This was tremendous. You took a risk here, as this type of column can so easily fall into pretentiousness, especially when covering a low level subject like pro wrestling. You managed to be engaging without sounding like an English teacher telling me the meaning and significance of a work of Shakespeare. I don't know if many will appreciate how difficult writing something like this without falling into those trapings would be.

  4. #4
    Power Trippin' YourAyatollah's Avatar
    Join Date
    Jan 2002
    3,905 miles from nonymo
    Welcome back, Baby Zoom. This was excellent, thought provoking stuff.

    The Power Trip: Summer Lovin' (Tom Selleck) is up now. Click this and read it or I'll fucking ban you.

  5. #5
    An excellent column.

    There is this thing about every form of art - it is based on the viewer's perspective. This narrative that you gave is your perspective. You went deep into analysing everything. But was it the artist's intention? The camera angles? The pose that Bray Wyatt had when he hit Daniel Bryan with Sister Abigail - isn't that the pose he has given everytime he hit someone with Sister Abigail? But as they say, beauty is in the eyes of the beholder.

    Very refreshing to see this kind of breakdown of the event. Would be interesting to read more from you. And welcome back!

  6. #6
    Read this earlier this morning, didn't get a chance to feed immediately, but I have to say - fantastic analysis. Very intelligent piece and both the writing and content were top-notch. A few small errors - should be "its" instead of "it's", you called him "Daniels" a few times (unless it's a reference I'm missing, in which case forgive me!) and a comma here or there is missing. Tiny, tiny things in respect to how massively great this was, though. The use of pictures was great. It was almost as though you walked us through, step-by-step, your analysis. And I'm not always a huge fan of "personal" preambles, but your introduction fit this particular column so well that I see it was a big positive. Maybe even necessary for readers to fully appreciate the meat of the column.

    At times, wrestling can be shallow, and I don't think there's anything necessarily wrong with that. I absolutely loved DX's sophomoric material in '06 and still enjoy watching it today - nothing deep about that. But...when they do reveal deep, meaningful art, it just adds another dimension. Chances are there have been a lot of deep things I've even missed, perhaps because I was so used to "surface entertainment".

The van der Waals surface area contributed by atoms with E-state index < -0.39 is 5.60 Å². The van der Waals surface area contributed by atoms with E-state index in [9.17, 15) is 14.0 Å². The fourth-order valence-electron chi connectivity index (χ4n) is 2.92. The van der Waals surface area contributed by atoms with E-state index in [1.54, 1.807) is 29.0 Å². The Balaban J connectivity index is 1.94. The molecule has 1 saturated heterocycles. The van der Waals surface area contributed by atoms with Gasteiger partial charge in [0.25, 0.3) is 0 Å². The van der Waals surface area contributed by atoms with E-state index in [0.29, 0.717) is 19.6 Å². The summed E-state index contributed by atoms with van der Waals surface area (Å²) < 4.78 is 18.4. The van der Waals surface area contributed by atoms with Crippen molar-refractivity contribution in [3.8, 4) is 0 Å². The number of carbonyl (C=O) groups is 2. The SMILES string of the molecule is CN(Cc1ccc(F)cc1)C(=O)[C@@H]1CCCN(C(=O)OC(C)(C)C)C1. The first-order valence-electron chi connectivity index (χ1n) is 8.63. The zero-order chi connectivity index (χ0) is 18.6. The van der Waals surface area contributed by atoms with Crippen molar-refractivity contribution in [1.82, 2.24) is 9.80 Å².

Extremely well done. Will be reading you again.

  7. #7
    Senior Member JacobWrestledGod's Avatar
    Join Date
    Oct 2013
    Exceptional analysis, no words are wasted on this at all. I was planning to write a creative piece on Daniel Bryan joining the Wyatts similar to this concept of joining Jesus Christ but this has already covered all and more than what I have to say. Kudos.

    If this segment is really about Bryan being defeated utterly and joining the Wyatts' faith, then this is the end game. Bryan's in the family, and there is no more swerve. However, I believe this is far from over. Let's see what other tricks WWE has up its sleeve.
    And Jacob wrestled with God.

  8. #8
    Senior Member
    Join Date
    Sep 2013
    Cleveland, OH
    Good stuff here.

    Nothing else to say here except job well done and I hope something else happens on WWE TV that is as worthy of thoughtful analysis as what we saw last Monday so that you can break it down again. Really good read.

  9. #9
    I really enjoyed this. Any column or columnist who goes out of their way to interpret what is happening in a positive light to help other people appreciate and enjoy what has happened, even if they haven't seen it themselves straight away, is worth the time of day, so I'm really glad you've picked this format and I'm especially pleased you picked this segment to break down.

    As Skul mentioned, there were a number of jarring proofreading errors, which kind of upset the flow a little bit, but we'll put that down to ring rust. Welcome back to the CF, hopefully you stick around if only to drop some more of these. Great read.